Given a string brackets that may only contain characters '(' and ')', find the length of the longest substring that has balanced parentheses.
A string is defined as having balanced parentheses if and only if it has an equal number of '(' and ')' and its every prefix has at least as many '('s as ')'s.
Return the length, not the substring.
Because "(())" is the longest substring with balanced parentheses.
The entire string "()()()" has parentheses balanced.
Input Parameters: Function has one argument: string brackets.
Output: Function must return an integer value.
A brute force solution is to find all substrings and check each one if it has balanced parentheses. Such algorithm would take O(n^3) time: n*(n-1)/2 substrings, O(n) time to check each one. We did not provide a sample implementation of this brute force algorithm.
This solution makes use of the “stack-y” (last in first out) nature of the parentheses: the last opening parenthesis is always “closed” first.
Let us see what happens if we go over the string characters from left to right.
A substring that has balanced parentheses may only end with a closing one. So any time we encounter a closing parenthesis we’d want to know if there is a matching opening one in the left part of the string. If there is, we have found a substring with balanced parentheses (then we’d want to find its length and if it’s the longest we have ever found). If there isn’t a matching opening parenthesis in the left part of the string, it means that we “closed more parentheses than opened”, the substring “so far” doesn’t have balanced parentheses and we need to “forget all about” the substring covered so far as we consider the remainder of the string (we do that by updating the valid_from variable, see below).
How do we efficiently 1) find the matching opening parenthesis to a specific closing one and 2) find the length of the current substring with balanced parentheses (once we have discovered a closing parenthesis with a matching opening one)?
We can use stack to achieve both: pushing there indices of all ‘(‘ characters and popping one back any time we encounter a ‘)’: a closing parenthesis always closes the very last opening one, so that would be the one at the top of the stack - this takes care of (1). We can observe that the latest not-yet-closed ‘(‘ is where the “current substring with balanced parentheses” starts; and we have its index right at the top of the stack at all times - this takes care of (2).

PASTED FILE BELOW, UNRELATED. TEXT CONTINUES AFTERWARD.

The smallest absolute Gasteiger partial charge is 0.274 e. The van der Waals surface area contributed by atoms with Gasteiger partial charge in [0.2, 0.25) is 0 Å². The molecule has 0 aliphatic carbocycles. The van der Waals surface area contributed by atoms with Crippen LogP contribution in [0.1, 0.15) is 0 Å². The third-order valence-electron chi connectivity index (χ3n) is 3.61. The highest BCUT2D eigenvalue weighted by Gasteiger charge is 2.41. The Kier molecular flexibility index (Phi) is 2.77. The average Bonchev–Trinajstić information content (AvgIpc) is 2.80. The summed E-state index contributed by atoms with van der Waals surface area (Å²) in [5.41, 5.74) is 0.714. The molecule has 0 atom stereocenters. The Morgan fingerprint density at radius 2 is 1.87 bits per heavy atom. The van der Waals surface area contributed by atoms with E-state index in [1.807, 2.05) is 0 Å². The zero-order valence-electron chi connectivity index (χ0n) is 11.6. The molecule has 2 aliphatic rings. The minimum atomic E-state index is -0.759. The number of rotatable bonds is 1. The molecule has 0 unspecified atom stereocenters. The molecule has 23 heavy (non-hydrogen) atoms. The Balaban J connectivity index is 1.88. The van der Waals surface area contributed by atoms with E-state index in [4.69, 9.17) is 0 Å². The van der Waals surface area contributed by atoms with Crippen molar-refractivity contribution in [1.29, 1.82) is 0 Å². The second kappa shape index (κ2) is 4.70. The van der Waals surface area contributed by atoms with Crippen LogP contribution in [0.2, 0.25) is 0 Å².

There is one special case here: when the stack is empty. To be able to efficiently find the length of the “current substring with balanced parentheses” when the stack is empty, we keep valid_from variable updated.
The algorithm makes one pass over the string with constant time calculation per character.
In the worst case there are n opening parentheses. Then we will push n items into the stack.
Input takes O(n) space, auxiliary space used: O(n). O(n)+O(n)=O(n).
We can notice that we really only care about the number of the opening and closing parentheses. In other words, unlike some other problems with more than one type of the parentheses (where “[(])” is not balanced, for example), in this problem it’s enough to count the opening and closing parentheses and keep track of their difference as we pass through the string.
Any time the number of ‘(‘s becomes equal to the number of ‘)’s we know that we have come to a point where the “balance of parentheses” is restored.
These are the main observations helping design this elegant solution which only uses constant auxiliary space. Please have a look at the source code.